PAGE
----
On a warm Texas day, a 30-year-old woman drove onto a field to change the oil in her car. She crawled underneath her car to remove the oil plug, but before she could do so she scrambled to her feet. She had a dozen or so fire ants on her back and shoulders, which her male companion brushed off, but within minutes she was short of breath. EMS was called and on arrival, she collapsed. Epinephrine was administered and she was rushed to the ED, but never regained consciousness. She was pronounced dead less than an hour after contact with the fire ants. She clearly had an adverse, anaphylactic reaction to fire ant envenomation which was supported by her laboratory work and a history of being “allergic to fire ants” supplied by her family. (1)When fire ant venom is injected, the body generates an immune response and antibodies immunoglobulin E and G are recruited to the site of the attack. When an allergen in the venom binds to these antibodies, mast cells – a type of white blood cell – burst open, releasing histamine and other chemicals, giving rise to the typical swelling, redness, and itch. That’s why we take antihistamines for these sorts of things. Most venoms are a concoction of various components: proteins, anticoagulants, lipids, and sugars, to name a few. Fire ant venom is a bit unique in that 95% is made up of a mixture of alkenylpiperidine alkaloids known collectively as solenopsins (2). One of these, solenopsin, has several interesting biological activities that explain why a fire ant sting is so much worse than a mosquito’s. Solenopsin inhibits angiogenesis and neuronal nitric oxide synthase (nNOS). Angiogenesis is the process of making new blood vessels and is important in wound healing. Nitric oxide synthases are enzymes that catalyze the production of nitric oxide, which aid in tissue regeneration and the wound healing process (3). This is partly why my wounds don’t heal quickly: new blood vessels and tissue formation necessary for wound healing are slowed. It’s the aftermath of the sting that is so agonizing, not the actual sting itself.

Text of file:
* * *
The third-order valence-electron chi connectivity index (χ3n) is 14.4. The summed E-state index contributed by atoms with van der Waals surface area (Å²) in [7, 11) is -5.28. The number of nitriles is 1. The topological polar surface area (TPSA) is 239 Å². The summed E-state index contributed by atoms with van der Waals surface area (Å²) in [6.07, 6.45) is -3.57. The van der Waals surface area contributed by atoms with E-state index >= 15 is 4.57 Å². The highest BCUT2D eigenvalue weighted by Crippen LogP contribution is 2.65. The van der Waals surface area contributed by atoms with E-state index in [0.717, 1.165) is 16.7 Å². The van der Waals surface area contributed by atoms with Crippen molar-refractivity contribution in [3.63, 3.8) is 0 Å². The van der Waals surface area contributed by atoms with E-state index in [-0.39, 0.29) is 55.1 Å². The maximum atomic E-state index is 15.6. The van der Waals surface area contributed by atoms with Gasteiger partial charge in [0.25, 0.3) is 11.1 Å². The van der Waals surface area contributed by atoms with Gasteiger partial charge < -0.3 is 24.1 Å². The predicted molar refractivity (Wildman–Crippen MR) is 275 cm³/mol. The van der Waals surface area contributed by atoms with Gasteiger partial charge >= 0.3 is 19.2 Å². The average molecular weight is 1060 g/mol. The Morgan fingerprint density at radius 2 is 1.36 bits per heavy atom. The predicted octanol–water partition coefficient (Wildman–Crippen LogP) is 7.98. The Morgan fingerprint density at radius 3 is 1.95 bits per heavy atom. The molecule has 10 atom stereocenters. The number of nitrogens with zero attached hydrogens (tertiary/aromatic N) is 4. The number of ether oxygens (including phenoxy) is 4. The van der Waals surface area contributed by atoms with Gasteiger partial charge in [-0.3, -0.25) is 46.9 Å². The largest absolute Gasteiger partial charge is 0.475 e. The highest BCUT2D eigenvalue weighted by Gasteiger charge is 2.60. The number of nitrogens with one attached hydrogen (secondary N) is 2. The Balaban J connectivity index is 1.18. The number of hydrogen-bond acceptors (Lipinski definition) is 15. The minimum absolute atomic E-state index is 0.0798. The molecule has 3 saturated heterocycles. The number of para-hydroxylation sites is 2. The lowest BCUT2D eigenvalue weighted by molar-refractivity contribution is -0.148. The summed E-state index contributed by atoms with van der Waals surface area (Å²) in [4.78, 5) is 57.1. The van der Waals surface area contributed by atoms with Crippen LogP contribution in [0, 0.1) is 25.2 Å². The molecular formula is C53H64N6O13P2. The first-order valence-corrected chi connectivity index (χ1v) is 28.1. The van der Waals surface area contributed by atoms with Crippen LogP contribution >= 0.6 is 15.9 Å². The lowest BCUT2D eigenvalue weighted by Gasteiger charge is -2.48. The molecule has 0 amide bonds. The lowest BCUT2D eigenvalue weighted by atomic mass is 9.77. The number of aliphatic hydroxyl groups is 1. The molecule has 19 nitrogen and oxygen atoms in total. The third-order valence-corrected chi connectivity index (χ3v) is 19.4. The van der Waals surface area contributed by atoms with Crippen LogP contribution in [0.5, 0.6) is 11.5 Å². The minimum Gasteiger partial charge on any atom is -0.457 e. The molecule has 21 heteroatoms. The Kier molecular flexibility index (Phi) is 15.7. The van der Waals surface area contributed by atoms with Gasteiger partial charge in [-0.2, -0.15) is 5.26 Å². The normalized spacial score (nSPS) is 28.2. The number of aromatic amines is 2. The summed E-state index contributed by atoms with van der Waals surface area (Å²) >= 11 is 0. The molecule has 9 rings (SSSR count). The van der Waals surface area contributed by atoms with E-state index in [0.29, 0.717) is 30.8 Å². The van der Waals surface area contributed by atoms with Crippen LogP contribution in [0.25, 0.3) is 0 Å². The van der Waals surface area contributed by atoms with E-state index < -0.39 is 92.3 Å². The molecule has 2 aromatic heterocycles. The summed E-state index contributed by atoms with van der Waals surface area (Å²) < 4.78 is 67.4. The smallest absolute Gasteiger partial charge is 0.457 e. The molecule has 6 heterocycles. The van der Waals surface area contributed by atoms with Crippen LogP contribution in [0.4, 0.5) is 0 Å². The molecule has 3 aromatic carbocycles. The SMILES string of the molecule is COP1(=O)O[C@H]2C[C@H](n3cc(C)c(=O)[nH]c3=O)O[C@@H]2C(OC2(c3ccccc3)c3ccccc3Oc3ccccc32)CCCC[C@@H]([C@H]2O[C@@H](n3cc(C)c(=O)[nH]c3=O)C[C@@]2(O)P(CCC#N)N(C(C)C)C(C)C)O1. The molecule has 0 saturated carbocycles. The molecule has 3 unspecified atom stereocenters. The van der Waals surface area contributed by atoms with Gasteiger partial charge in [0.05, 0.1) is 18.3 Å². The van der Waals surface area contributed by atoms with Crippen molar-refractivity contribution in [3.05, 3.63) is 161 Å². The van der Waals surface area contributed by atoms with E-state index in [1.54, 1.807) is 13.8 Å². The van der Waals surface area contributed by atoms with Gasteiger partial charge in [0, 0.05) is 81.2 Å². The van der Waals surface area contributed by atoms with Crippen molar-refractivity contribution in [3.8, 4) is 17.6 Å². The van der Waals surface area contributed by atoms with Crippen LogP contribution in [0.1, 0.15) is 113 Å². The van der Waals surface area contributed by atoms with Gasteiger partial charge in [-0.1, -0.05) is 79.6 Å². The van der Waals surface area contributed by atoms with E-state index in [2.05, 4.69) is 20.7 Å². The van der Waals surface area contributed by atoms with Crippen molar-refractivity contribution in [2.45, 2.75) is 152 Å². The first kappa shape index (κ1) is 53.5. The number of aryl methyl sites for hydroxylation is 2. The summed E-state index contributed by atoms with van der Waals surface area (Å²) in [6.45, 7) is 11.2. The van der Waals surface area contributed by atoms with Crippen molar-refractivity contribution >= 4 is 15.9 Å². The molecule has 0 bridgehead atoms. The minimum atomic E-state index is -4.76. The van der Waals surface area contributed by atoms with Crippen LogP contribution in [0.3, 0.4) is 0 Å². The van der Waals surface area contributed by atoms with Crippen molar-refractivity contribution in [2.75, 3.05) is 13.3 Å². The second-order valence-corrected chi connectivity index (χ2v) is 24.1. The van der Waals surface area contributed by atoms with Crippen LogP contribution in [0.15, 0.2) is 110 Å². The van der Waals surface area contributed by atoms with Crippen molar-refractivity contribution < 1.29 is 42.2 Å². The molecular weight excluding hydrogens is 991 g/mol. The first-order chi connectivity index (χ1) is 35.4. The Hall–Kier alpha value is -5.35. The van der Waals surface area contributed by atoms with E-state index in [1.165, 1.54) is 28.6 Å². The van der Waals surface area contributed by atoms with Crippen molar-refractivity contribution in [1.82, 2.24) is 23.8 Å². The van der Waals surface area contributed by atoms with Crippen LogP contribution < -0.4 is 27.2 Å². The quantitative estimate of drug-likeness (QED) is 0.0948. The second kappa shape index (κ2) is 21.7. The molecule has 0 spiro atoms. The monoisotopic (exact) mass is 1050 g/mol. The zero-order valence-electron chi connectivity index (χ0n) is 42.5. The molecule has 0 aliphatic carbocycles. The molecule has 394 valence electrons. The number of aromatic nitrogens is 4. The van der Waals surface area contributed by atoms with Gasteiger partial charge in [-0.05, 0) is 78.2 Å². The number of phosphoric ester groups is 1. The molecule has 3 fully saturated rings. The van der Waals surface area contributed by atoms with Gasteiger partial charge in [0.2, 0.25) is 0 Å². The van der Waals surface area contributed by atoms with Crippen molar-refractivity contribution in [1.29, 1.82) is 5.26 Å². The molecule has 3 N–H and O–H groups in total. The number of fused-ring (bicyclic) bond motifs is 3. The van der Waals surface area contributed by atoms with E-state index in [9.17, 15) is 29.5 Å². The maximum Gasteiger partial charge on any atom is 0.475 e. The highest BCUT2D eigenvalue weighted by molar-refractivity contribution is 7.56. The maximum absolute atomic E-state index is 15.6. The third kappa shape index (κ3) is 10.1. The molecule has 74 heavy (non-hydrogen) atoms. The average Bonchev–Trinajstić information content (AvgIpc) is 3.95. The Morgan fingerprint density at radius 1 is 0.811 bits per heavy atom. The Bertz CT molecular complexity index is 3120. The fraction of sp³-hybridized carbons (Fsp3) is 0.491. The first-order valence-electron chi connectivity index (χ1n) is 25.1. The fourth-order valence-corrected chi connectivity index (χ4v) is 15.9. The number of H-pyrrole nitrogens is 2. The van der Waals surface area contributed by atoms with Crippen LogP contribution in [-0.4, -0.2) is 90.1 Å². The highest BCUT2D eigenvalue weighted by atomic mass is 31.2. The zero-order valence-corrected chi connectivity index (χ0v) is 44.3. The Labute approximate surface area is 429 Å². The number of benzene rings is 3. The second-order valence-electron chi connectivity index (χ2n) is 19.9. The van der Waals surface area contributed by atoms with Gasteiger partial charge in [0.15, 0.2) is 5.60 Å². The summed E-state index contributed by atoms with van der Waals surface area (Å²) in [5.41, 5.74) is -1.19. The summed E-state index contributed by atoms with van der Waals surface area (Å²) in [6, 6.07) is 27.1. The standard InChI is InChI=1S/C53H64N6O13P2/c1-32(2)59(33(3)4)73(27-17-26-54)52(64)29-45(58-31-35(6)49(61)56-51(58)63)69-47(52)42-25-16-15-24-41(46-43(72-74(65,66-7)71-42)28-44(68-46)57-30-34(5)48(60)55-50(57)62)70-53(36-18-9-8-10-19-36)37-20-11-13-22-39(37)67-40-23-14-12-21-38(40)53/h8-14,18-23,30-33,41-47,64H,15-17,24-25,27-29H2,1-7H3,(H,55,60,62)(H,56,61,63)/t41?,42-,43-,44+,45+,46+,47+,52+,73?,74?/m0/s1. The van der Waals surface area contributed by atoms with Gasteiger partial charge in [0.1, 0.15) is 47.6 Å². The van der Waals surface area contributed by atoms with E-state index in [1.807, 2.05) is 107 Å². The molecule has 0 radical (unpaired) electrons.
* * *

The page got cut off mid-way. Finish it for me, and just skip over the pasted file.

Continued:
We’ve established that fire ants are a nuisance to the environment and my ankles, so how to get rid of them? Some people use commercial insecticides, others use homebrewed concoctions of baking soda and vinegar (to kill them with carbon dioxide?). A very southern method and one that I don’t recommend is to kill them with fire. I’ve seen way too many deaths from people tossing gasoline on fires. If you don’t die a horrible death you run the risk of burning your house down, like this English gentleman: Man sets his house on fire trying to kill ants. So stay away from the fire ant mounds…and the gasoline.
- Prahlow, Joseph A., and Jeffrey J. Barnard. “Fatal Anaphylaxis Due to Fire Ant Stings.” The American Journal of Forensic Medicine and Pathology 19.2 (1998): 137-42.
- Chen, Li, and Henry Y. Fadamiro. “Re-investigation of Venom Chemistry of Solenopsis Fire Ants. II. Identification of Novel Alkaloids in S. Invicta.” Toxicon 53.5 (2009): 479-86.
- Frank, Stefan, Heiko Kämpfer, Christian Wetzler, and Josef Pfeilschifter. “Nitric Oxide Drives Skin Repair: Novel Functions of an Established Mediator.” Kidney International 61.3 (2002): 882-88.
** Homepage featured image of Fire Ant by Rick Hagerty (CC BY 2.0) **